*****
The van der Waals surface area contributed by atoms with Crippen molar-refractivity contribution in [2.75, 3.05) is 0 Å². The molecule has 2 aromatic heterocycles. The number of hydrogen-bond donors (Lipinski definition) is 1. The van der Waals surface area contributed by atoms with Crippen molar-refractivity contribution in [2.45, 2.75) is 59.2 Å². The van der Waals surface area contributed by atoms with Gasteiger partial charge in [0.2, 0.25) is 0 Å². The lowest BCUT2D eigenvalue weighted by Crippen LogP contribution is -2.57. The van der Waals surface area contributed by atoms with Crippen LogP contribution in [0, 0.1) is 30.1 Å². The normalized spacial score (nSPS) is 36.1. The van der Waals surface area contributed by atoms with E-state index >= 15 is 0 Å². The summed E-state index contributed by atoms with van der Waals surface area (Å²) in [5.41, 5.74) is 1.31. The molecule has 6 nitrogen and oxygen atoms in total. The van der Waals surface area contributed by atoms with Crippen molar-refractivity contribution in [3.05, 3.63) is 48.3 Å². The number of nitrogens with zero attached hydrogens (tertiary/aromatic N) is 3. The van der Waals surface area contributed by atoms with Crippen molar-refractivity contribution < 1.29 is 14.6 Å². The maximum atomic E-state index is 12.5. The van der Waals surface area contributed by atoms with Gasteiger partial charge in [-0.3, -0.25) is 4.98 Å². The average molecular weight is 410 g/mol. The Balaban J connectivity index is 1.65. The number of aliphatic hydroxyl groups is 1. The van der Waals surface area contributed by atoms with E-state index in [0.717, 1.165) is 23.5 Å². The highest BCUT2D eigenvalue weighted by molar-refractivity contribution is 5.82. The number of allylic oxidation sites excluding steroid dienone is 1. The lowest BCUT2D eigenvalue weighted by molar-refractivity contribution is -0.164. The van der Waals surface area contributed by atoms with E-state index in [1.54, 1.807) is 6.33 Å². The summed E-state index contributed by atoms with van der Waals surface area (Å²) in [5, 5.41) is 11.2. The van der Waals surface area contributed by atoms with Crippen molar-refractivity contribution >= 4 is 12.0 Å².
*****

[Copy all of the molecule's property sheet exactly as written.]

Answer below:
The van der Waals surface area contributed by atoms with Crippen molar-refractivity contribution in [2.75, 3.05) is 0 Å². The molecule has 2 aromatic heterocycles. The number of hydrogen-bond donors (Lipinski definition) is 1. The van der Waals surface area contributed by atoms with Crippen molar-refractivity contribution in [2.45, 2.75) is 59.2 Å². The van der Waals surface area contributed by atoms with Gasteiger partial charge in [0.2, 0.25) is 0 Å². The lowest BCUT2D eigenvalue weighted by Crippen LogP contribution is -2.57. The van der Waals surface area contributed by atoms with Crippen LogP contribution in [0, 0.1) is 30.1 Å². The normalized spacial score (nSPS) is 36.1. The van der Waals surface area contributed by atoms with E-state index >= 15 is 0 Å². The summed E-state index contributed by atoms with van der Waals surface area (Å²) in [5.41, 5.74) is 1.31. The molecule has 6 nitrogen and oxygen atoms in total. The van der Waals surface area contributed by atoms with Crippen molar-refractivity contribution in [3.05, 3.63) is 48.3 Å². The number of nitrogens with zero attached hydrogens (tertiary/aromatic N) is 3. The van der Waals surface area contributed by atoms with Crippen molar-refractivity contribution < 1.29 is 14.6 Å². The maximum atomic E-state index is 12.5. The van der Waals surface area contributed by atoms with Gasteiger partial charge in [-0.3, -0.25) is 4.98 Å². The average molecular weight is 410 g/mol. The Balaban J connectivity index is 1.65. The number of aliphatic hydroxyl groups is 1. The van der Waals surface area contributed by atoms with E-state index in [0.717, 1.165) is 23.5 Å². The highest BCUT2D eigenvalue weighted by molar-refractivity contribution is 5.82. The number of allylic oxidation sites excluding steroid dienone is 1. The lowest BCUT2D eigenvalue weighted by molar-refractivity contribution is -0.164. The van der Waals surface area contributed by atoms with E-state index in [1.54, 1.807) is 6.33 Å². The summed E-state index contributed by atoms with van der Waals surface area (Å²) in [5, 5.41) is 11.2. The van der Waals surface area contributed by atoms with Crippen molar-refractivity contribution >= 4 is 12.0 Å².